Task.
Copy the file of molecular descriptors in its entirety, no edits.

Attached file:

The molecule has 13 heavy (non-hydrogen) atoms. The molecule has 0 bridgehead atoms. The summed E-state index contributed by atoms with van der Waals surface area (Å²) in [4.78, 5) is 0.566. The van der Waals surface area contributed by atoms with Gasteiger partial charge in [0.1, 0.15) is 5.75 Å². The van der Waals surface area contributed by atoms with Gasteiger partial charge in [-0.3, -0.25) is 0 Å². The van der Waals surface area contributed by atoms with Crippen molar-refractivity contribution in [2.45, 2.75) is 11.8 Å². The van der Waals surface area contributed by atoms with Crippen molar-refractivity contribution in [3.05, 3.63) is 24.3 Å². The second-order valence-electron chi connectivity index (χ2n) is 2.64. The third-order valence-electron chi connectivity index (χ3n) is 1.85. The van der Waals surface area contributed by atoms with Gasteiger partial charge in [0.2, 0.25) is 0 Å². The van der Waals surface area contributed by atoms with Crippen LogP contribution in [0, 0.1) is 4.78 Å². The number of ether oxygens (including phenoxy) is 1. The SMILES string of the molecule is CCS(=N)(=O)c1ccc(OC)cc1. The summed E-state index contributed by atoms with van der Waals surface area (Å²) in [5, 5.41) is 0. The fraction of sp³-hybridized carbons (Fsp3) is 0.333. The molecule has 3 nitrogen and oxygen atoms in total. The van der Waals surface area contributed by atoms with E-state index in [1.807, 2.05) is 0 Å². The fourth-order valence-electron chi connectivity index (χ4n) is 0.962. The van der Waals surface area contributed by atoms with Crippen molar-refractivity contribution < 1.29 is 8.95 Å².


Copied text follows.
The molecule has 13 heavy (non-hydrogen) atoms. The molecule has 0 bridgehead atoms. The summed E-state index contributed by atoms with van der Waals surface area (Å²) in [4.78, 5) is 0.566. The van der Waals surface area contributed by atoms with Gasteiger partial charge in [0.1, 0.15) is 5.75 Å². The van der Waals surface area contributed by atoms with Gasteiger partial charge in [-0.3, -0.25) is 0 Å². The van der Waals surface area contributed by atoms with Crippen molar-refractivity contribution in [2.45, 2.75) is 11.8 Å². The van der Waals surface area contributed by atoms with Crippen molar-refractivity contribution in [3.05, 3.63) is 24.3 Å². The second-order valence-electron chi connectivity index (χ2n) is 2.64. The third-order valence-electron chi connectivity index (χ3n) is 1.85. The van der Waals surface area contributed by atoms with Gasteiger partial charge in [0.2, 0.25) is 0 Å². The van der Waals surface area contributed by atoms with Crippen LogP contribution in [0, 0.1) is 4.78 Å². The number of ether oxygens (including phenoxy) is 1. The SMILES string of the molecule is CCS(=N)(=O)c1ccc(OC)cc1. The summed E-state index contributed by atoms with van der Waals surface area (Å²) in [5, 5.41) is 0. The fraction of sp³-hybridized carbons (Fsp3) is 0.333. The molecule has 3 nitrogen and oxygen atoms in total. The van der Waals surface area contributed by atoms with E-state index in [1.807, 2.05) is 0 Å². The fourth-order valence-electron chi connectivity index (χ4n) is 0.962. The van der Waals surface area contributed by atoms with Crippen molar-refractivity contribution < 1.29 is 8.95 Å².